Alex Rainert and Dennis Crowley have been great friends and business partners for a long time. Now, Rainert is leaving Crowley’s company Foursquare where he has been head of product for four years.
Rainert and Crowley met at NYU in the ITP Program. They co-founded Dodgeball together and sold it to Google. When Crowley started Foursquare, he encouraged Rainert to join. Rainert was a groomsman in Crowley’s wedding last month.
Foursquare is in the middle of a significant product rollout, AllThingsD’s Peter Kafka reports. The location exploration app will soon offer tips to users at venues where they haven’t yet checked in.
Rainert doesn’t know what he’ll do next — except for “breathe.” Given the close ties between Rainert and Crowley, he probably wasn’t pushed out. A lot of startup employees leave after four years when their stock options fully vest.
In a post titled “After four years, taking a breath,” Rainert writes:
“Leaving a team I’ve helped build, in a space I’ve been passionate about for over 10 years isn’t easy, but it’s the best thing for me to do.”
Here’s the full post below.
After four incredibly intense and rewarding years at Foursquare, it’s time for me to move on. Leaving a team I’ve helped build, in a space I’ve been passionate about for over 10 years isn’t easy, but it’s the best thing for me to do.
Four years of going full throttle as our company grew from 10 people to over 150, rapidly shipping and evolving the product from a “check-in game” to a set of products that are paving the way for the future of mobile social software has taught me a lot about process, people and product design and I look forward to bringing that to bear on whatever’s next.
I’m so grateful and proud to have had the opportunity to work with an amazing team that consistently punched above its 150-person weight and always brought it in a space crowded with companies 100X our size. I have no doubt they’ll continue to do so and I look forward to watching Dennis and the rest of the team keep pushing to realise the vision we’ve always known to be true.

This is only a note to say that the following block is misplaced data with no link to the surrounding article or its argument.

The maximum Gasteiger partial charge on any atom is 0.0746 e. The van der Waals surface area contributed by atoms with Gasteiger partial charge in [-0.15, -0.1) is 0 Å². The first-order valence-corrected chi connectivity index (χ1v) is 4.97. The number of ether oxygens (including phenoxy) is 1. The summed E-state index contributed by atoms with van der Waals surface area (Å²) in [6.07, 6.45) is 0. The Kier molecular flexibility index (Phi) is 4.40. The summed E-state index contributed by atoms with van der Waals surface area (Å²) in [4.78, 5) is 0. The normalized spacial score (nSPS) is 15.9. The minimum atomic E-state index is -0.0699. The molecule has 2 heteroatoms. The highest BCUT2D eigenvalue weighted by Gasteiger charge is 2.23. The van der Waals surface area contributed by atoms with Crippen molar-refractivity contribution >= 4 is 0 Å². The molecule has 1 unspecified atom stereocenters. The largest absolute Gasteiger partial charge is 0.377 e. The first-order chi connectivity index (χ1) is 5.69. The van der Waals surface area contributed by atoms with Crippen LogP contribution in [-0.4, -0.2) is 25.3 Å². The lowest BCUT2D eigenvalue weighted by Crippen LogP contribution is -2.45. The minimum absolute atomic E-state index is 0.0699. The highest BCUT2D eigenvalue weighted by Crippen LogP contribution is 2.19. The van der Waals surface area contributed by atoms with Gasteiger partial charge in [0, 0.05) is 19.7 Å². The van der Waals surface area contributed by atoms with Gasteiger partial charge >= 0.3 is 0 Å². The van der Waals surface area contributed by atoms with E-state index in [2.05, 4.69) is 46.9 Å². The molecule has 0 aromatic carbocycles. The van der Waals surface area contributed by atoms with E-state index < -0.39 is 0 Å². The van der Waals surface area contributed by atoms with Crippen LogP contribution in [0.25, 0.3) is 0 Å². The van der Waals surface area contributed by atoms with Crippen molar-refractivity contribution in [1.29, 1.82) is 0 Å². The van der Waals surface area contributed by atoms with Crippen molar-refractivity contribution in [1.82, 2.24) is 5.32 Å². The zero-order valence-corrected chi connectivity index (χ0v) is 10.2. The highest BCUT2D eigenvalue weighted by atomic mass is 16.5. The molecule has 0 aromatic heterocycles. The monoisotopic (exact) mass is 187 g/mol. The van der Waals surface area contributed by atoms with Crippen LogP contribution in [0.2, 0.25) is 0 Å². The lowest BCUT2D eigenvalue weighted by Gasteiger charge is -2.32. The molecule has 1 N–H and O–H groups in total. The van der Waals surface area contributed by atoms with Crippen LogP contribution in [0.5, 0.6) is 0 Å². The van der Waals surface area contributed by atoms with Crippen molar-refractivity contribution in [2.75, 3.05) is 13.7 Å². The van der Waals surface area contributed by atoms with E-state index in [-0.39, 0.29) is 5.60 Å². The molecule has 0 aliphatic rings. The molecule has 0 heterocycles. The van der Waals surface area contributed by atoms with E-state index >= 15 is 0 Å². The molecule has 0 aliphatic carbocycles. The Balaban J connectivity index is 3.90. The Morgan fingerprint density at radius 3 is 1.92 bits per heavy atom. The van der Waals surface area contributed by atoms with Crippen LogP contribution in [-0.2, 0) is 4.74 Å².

As for what’s next? I’m not sure, and that’s the point. The past four years have been the most intense professional experience I’ve ever had. I’ve learned a ton — some lessons that I’ve applied along the way and others that I’ll be taking with me. I also know I’m not going to be able to go too long without diving back into a brand new set of problems to solve. However, before I do that, I want to slow down and take a deep breath for what feels like the first time in four years.
Why now? The team is in a great place and we’re at a good point in the product cycle. On a personal note, my wife is two weeks away from returning to work after maternity leave so there was an opportunity for me to spend some more time with our new son. This is something I didn’t get to do with our daughter when she was a baby as I started full-time at Foursquare right when she was born. I’m excited and grateful to get to spend a little more time with both of them while I explore what’s next.
I’ve got my Citibike and am eager to explore the city on two wheels so if you’d like to grab coffee, lunch or a drink and talk shop, hit me up.
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